More comprehensive food waste data could pave the way partnerships between large firms and food redistribution charities, writes Andrew Selous MP.
We rightly have targets in place to cut food and residual waste, but what isn't measured cannot be reduced. It is therefore welcome news that the Department for Environment, Food and Rural Affairs (Defra) is reconsidering whether to mandate food waste reporting for large businesses. This is a relatively light touch intervention, but the reductions in food waste it could deliver are heavy weight.
At the moment, we simply do not know the full scale of the food waste problem in the UK. We certainly have statistics to guide us, such as that, in the UK, we throw away 6.6 million tonnes of household food waste a year, three quarters of which is edible. But data on the whole is rather patchy.
At the household level, food waste officially has a route out of our general waste bins. Thanks to the government's simpler recycling reforms announced last month, households across the country will soon have their food waste collected from a dedicated bin every single week. The process of collection has been shown to embarrass individuals into reducing their own food waste, meaning not only will waste now be directed to a better method of disposal, namely composting or anaerobic digestion instead of incineration and landfill, but it should also be reduced somewhat at the household level too.
This announcement was accompanied by additional funding for the Waste and Resources Action Programme (WRAP) to create campaigns to inform consumers about food waste and to get businesses involved in voluntary food waste reduction schemes. However, the government consultation revealed that voluntary reporting of food waste has stalled and is expected to plateau. Indeed, this realisation was an underlying motivation to run the consultation on whether or not to mandate this reporting in the first place. The insights we are able to glean from the companies voluntarily collecting and publishing food waste data is limited as, intuitively, they are more likely to be the businesses proactively seeking to reduce their food waste. In short, the data is likely skewed towards the do-gooders.
Mandating this reporting for large food businesses provides us with facts about the food waste among large food businesses as a whole. And once this data is publicly available, we can let the market sort out the rest.
One obvious benefit to mandatory reporting is the pressure that data collection applies to businesses to cut out unavoidable food waste. But, recognising that some food waste is to some degree inevitable, this data will also facilitate partnerships between large food businesses and redistribution charities such as Fareshare.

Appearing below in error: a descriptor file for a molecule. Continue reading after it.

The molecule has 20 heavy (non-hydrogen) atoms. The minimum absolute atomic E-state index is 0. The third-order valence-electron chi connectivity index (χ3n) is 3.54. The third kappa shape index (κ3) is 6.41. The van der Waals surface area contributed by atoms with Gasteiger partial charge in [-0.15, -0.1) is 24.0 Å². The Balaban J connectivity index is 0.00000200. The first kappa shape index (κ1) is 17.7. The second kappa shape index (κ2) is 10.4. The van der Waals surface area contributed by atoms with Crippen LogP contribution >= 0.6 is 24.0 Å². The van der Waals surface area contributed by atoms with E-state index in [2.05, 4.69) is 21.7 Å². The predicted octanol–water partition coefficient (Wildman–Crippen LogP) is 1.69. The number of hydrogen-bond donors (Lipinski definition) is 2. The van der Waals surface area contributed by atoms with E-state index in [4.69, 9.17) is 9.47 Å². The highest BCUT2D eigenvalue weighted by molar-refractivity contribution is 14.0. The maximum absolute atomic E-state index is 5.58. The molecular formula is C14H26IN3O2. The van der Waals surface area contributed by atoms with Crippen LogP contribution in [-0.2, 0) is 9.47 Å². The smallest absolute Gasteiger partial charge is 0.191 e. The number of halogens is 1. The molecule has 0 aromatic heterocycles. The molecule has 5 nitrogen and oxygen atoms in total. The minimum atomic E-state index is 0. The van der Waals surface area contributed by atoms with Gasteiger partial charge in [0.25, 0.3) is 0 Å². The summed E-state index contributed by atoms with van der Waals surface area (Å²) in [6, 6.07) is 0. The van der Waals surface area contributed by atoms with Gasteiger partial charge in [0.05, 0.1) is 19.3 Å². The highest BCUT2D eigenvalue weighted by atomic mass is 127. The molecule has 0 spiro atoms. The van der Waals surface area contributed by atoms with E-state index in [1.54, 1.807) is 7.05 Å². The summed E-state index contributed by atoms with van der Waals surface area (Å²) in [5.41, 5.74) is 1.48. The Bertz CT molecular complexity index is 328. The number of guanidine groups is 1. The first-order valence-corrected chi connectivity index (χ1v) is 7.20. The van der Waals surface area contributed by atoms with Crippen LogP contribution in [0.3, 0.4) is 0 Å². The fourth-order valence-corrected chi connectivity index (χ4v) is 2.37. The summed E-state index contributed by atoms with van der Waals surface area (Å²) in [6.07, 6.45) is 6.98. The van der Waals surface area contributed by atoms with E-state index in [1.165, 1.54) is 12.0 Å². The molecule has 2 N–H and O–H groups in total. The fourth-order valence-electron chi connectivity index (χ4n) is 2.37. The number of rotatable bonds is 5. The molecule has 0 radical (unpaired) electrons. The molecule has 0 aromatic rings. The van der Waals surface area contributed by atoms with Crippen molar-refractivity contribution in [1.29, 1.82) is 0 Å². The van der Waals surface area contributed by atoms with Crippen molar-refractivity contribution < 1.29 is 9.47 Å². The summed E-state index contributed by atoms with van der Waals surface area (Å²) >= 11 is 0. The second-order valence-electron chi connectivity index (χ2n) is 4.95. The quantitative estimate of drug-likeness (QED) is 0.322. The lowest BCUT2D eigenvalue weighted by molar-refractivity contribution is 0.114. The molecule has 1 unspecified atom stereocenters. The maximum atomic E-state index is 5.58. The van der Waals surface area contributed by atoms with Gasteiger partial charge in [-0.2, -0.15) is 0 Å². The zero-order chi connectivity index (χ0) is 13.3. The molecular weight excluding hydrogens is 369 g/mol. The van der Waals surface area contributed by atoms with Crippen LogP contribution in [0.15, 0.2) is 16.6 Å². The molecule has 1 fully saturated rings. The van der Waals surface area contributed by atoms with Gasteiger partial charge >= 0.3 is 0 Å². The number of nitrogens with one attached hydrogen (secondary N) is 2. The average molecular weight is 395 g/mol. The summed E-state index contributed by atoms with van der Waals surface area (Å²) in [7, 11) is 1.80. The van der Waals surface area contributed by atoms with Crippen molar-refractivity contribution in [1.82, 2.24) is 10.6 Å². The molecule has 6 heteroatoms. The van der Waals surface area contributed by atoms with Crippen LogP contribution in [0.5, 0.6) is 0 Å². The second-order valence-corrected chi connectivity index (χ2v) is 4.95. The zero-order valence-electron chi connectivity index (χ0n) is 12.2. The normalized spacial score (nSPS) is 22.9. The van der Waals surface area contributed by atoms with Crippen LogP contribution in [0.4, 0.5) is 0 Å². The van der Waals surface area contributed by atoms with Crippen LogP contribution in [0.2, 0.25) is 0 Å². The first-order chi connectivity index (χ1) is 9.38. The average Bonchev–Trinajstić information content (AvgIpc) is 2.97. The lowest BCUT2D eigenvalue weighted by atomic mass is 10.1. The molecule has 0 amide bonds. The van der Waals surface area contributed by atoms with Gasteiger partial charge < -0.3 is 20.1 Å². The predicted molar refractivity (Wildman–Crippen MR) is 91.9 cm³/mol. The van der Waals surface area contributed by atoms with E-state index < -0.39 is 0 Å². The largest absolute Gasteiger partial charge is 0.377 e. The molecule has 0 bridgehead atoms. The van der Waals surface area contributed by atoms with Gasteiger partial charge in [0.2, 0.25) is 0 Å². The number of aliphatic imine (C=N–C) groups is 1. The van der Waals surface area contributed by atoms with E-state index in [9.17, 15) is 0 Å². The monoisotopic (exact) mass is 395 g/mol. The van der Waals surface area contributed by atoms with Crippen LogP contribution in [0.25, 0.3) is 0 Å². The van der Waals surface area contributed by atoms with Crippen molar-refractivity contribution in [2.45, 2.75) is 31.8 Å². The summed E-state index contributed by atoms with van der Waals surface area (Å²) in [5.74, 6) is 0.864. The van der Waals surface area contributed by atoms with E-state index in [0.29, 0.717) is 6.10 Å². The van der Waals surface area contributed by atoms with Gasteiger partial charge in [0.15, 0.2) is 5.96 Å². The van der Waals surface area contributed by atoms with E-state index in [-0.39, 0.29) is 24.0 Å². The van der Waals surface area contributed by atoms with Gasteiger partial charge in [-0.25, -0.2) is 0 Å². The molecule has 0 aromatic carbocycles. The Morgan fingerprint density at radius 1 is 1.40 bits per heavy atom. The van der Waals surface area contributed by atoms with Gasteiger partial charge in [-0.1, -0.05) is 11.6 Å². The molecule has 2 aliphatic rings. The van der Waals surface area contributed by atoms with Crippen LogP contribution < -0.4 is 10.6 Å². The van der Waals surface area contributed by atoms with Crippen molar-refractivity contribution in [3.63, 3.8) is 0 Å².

As a nation of bargain hunters who are becoming more environmentally conscious and tech savvy, the demand for services like Too Good To Go is growing massively. Across my own constituency of South West Bedfordshire we have 35 stores registered on the app that have saved 39,812 meals and 99,530 kilograms of CO2 equivalent between them. This data will help to ensure the supply of surplus food is reaching the demand.
As policy solutions go, mandating food waste reporting is an incredibly simple one. For such a small intervention, the ripple effects for food waste reduction could be huge. It is also a cost-efficient policy for the taxpayer, with the cost to the Treasury predicted to be neutral.
But, that is not to say that more does not need to be done. Currently 2.9 million tonnes of good-to-eat food is going to waste on UK farms, for example. As with most market failures, the issue can be traced back to a lack of incentives.
Wonky fruits and vegetables produced by farmers are penalised by the exacting beauty standards set by retailers. If a farmer's carrots do not conform, they cannot leave the farm in the supermarket lorry. Once this edible food has been deemed too ugly, farmers have a lack of incentives to redistribute this surplus. As it stands, this edible food is left to rot, sent to landfill, or an anaerobic digestion (AD) facility. As incomes continue to be squeezed, ensuring that edible food goes to people, not AD plants, is not an outlandish policy objective.
Currently, the government's subsidy regime gives out £750m each year to the AD industry. But 64,500 tonnes of the food processed by AD plants is perfectly good surplus, edible food. Where surplus, edible food is concerned, our subsidy regime is perversely incentivising AD over redistribution. Future subsidies should seek to remedy this, without complicating the problem even further.
With a target to reduce food waste by 50 per cent by 2030 and residual waste by 2042 in place, reducing food waste across the economy is essential. Weekly collections at the household level is a welcome first step that I hope will now be followed with a decision to mandate food waste reporting for large food businesses.
First published by BusinessGreen. The Andrew Selous MP (South West Bedfordshire) is a member of the Conservative Environment Network.